I don’t try to be an eco-hero but to test on myself if it is possible to severely minimize the use of certain disposable products. I live in Tokyo, a city which has a lot of eco-friendly habits but also some very nasty ones regarding the use of disposable materials like: chopsticks, plastic beverage bottles and plastic bags. Japan in general, and Tokyo in particular, is full of vending machines with the ones selling non-alcoholic drinks being the most ubiquitous of them all (according to the Japan Vending Machine Manufacturers Association an average 1 vending machine every 22 inhabitants!). It is very comfortable to be walking around and just grab a drink from one when you are thirsty, specially during the hot and humid summer months. You can find them: on the street, in the subways stations and train tracks, inside buildings and hotels, in shops and even on the mountains! They generate an immense amount of PET and other plastic bottles. Fortunately, Japanese people tend to be very clean and mindful about recycling, so probably a big part of them do not end in landfills, but anyway they are still mostly waste (I wonder how many of them end up as useful recycled products).
A similar thing happens with disposable (mostly wood or bamboo) chopsticks: once required for hygienic reasons, nowadays Japanese consume more than 25 billion chopsticks per year, 95% of them imported mainly from China and other Asiatic countries. It is a huge industry but it’s becoming unsustainable for a world that is getting “hot, flat and crowded” (Tom Friedman dixit). A similar problem occurs in China, where more than 45 billion are consumed each year. It is not only about the waste produced by these tons of chopsticks but also the fact that with actual population growth rates and consumption, there is not enough bamboo to produce them and we are depleting bamboo forests at a higher rate that the time needed to regenerate them.
And what about plastic bags? Japanese are maniacs regarding packaging, in particular of food. While it might be a nice thing for presents, it is more often ridiculous to have something packed in 3 stratus of plastic, paper, etc. Even when you buy a bar of chocolate the salesman will try to put it inside a plastic bag.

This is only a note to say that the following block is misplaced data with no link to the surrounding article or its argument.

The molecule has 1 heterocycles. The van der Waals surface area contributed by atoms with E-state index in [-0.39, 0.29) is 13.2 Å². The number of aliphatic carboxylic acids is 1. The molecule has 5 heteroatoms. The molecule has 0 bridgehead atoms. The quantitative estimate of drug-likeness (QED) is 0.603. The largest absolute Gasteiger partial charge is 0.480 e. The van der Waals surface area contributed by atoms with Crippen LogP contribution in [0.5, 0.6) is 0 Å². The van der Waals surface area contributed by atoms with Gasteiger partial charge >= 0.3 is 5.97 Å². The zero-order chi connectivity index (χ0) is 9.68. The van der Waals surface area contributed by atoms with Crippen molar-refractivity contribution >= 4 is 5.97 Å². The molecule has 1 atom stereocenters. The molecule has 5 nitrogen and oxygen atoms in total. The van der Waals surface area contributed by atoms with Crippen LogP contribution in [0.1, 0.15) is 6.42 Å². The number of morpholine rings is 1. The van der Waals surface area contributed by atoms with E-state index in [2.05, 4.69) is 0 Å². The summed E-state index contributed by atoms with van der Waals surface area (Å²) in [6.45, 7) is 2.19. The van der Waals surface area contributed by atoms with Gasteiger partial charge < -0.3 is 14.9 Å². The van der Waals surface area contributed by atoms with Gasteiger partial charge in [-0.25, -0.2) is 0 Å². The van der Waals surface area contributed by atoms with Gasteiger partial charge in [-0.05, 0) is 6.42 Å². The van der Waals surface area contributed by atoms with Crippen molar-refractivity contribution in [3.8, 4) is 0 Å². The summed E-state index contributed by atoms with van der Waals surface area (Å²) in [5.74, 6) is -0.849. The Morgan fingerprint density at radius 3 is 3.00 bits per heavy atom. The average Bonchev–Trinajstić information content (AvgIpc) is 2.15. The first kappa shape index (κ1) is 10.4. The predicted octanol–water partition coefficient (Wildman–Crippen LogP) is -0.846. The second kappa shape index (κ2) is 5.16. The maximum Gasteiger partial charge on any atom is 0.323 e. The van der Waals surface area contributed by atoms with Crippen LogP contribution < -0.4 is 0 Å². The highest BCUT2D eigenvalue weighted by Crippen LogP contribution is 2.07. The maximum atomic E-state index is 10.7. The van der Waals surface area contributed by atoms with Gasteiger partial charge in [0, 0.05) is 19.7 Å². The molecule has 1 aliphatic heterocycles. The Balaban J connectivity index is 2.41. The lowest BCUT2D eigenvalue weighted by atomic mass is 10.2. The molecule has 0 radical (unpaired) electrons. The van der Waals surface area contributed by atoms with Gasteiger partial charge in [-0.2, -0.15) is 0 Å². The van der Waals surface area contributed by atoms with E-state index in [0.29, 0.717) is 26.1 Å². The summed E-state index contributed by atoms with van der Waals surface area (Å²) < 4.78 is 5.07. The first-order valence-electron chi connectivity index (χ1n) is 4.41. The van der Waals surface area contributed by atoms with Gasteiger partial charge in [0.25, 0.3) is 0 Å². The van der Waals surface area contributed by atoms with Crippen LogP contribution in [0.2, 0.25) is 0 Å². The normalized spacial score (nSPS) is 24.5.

I believe that in most situations the use of these products (one-use plastic bottles, chopsticks and plastic bags) can be avoided and we could make a positive impact on the environment. I understand that some industries will suffer but I also think that when a constraint is applied, a full array of new opportunities can bloom.
The solution I am testing on myself, to fully understand the implications, is to carry my own reusable chopsticks, an eco-bag that fits in my pocket and a plastic bottle that I can refill with tap water. These should apply for at least 70-80% of my everyday situations. There will be times that I won’t be able to avoid the use of these kind of disposable products, but I hope those to be the exceptions instead of the norm. And if I get a plastic bag to carry something, I will use it for my home’s garbage. If I want to buy a beverage apart from tap water, say a sports drink, I’ll buy a huge 2 liter bottle at the supermarket and refill my carry-on bottle.
I found the tools for this experiment, portable chopsticks, 500ml drink bottle and eco-bag, at (yes, you guessed right!) Muji, one of my fav stores. These guys usually sell very “environmentally conscious” products.
Most restaurants that serve their food in ceramic (or non disposable) must do the washing somehow, be it manually or in a dishwasher. Why not offer reusable chopsticks or cutlery and was them too? It is said that Japanese people don’t want to use chopsticks used by others, so they should carry their own. As a matter of fact, there’s a movement called “bring your own chopsticks” though in my everyday life I haven’t seen much people doing it. More on the “My-Hashi” movement here.
What would happen if everyone adopted a similar attitude?
How many trees would be saved?
How much garbage would never be produced?
How much less oil (for making plastic produts) could we consume?